Archive for 2018

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[ecrea] New Book - Cognitive Theory and Documentary Film

Sun Sep 02 20:44:53 GMT 2018

Mette Kramer and I are pleased to announce our new edited book “Cognitive Theory and Documentary Film” (Palgrave Macmillan). The book explores factual media content, such as fake news, web videos, wildlife documentaries, docudramas, first-person documentaries and slow TV, from a cognitive perspective, featuring contributions from scholars in psychology, neuroscience, film studies and film practice.

Below are some of the reviews:

“The editors of Cognitive Theory and Documentary Film make ambitious claims about the usefulness of cognitive theory for understanding the documentary as well as the fiction film—and their volume more than delivers. Equipped with a fuller picture of the mind as embodied and socially networked, the authors here offer exciting approaches to a wide range of work including biographies, animations, nature films, docudramas and ‘fake news’ websites, while attending as well to the creative processes and aims of documentary filmmakers.” (Cynthia Freeland, Professor of Philosophy, University of Houston, USA)

“Cognitive film research is about narrative fiction, or so it seems. This milestone volume presents the cognitive approach to documentary. Specialists in the field—some of them documentarists themselves—paint a vivid picture of the rich experiences that an exceptionally multifarious genre gives rise to. They document how people watching documentaries construct and engage with other people, their minds, emotions, realities, truths and actions. Moreover they highlight in convincing detail the amazing variety of aesthetics displayed by documentaries supporting viewers’ experiences.” (Ed Tan, Professor of Media Entertainment University of Amsterdam, The Netherlands)

“Represents a welcome first foray into the relation of cognitive theory to documentary film studies.  It not only expands our conceptions of documentary but asks us to consider not only how we see reality through films but how films shape our notions of reality.  The ideas are complex but are made more accessible through the straightforward writing of many of its contributors.” (David MacDougall, Professor of Visual Anthropology , Australian National University, Australia)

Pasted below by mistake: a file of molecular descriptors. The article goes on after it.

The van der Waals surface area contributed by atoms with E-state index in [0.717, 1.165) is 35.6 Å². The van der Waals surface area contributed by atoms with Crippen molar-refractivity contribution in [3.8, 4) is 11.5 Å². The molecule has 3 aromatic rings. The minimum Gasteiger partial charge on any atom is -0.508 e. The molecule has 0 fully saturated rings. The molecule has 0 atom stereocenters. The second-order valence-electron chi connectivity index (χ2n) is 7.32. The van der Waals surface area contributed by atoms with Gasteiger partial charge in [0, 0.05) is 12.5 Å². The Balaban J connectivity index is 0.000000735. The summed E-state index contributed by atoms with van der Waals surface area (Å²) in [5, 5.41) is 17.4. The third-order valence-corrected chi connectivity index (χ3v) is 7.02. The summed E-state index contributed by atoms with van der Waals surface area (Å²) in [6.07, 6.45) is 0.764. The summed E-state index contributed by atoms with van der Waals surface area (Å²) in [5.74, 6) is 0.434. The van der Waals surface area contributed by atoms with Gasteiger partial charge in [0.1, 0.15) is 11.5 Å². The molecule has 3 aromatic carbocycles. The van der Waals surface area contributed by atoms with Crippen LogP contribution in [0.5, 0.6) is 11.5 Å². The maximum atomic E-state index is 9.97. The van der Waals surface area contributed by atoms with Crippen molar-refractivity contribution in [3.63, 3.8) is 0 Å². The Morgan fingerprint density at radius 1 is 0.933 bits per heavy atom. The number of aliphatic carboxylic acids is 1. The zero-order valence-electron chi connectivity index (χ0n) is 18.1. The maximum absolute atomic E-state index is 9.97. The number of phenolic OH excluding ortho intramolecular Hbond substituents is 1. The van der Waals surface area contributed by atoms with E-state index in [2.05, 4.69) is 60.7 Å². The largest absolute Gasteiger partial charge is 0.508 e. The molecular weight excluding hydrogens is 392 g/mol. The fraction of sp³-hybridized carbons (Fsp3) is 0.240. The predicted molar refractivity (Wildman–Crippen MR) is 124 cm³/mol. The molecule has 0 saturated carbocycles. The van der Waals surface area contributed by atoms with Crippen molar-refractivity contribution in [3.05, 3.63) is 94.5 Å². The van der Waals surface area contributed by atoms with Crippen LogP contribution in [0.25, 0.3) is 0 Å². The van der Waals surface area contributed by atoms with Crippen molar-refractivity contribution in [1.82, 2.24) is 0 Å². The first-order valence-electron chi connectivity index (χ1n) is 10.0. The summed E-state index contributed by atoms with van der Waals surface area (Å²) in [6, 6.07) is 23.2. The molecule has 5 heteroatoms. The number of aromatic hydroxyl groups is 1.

“This unique collection is likely to become a landmark in documentary studies. It is ambitious, innovative, sometimes provocative but always rigorous. Its pioneering approach to the complex relationship between selfhood, emotion, subjectivity, cognition and the art of the record is utterly convincing and inherently valuable.” (Anita Biressi, Professor of Media and Society, University of Roehampton, UK)

“Cognitive Theory and Documentary Film is an exceptionally rewarding read. Featuring probing accounts of such timely topics as post-truth, stereotyping, trans-species empathy, and filmmakers’ use of cognitive theory, the volume more than delivers on its ambitious promises. Featuring a formidable team of contributors and evidencing great clarity of purpose, Cognitive Theory and Documentary Film provides conceptual tools, arguments, and examples that deserve attention, within and beyond the academy.” (Mette Hjort, Chair Professor of Humanities and Dean of Arts, Hong Kong Baptist University, Hong Kong)

“This collection of essays, through the emphasis on thought processes, brings an original approach to documentary reception and representation. Even more important, this book will expand the reach and boundaries within the study of cognitive theory itself, which can only benefit from the further influence of documentary production on this field. Thus the reader has a view from both ends of the telescope, and in a truly interdisciplinary fashion, which surely has to be welcomed.” (Jane Chapman, Professor of Communications, Lincoln University, UK)

“Brylla and Kramer’s impressive interdisciplinary and international selection of scholars lead a ground-breaking extension of cognitivist theory into documentary film studies.” (Trevor Ponech, Associate Professor of English, McGill University, Canada)

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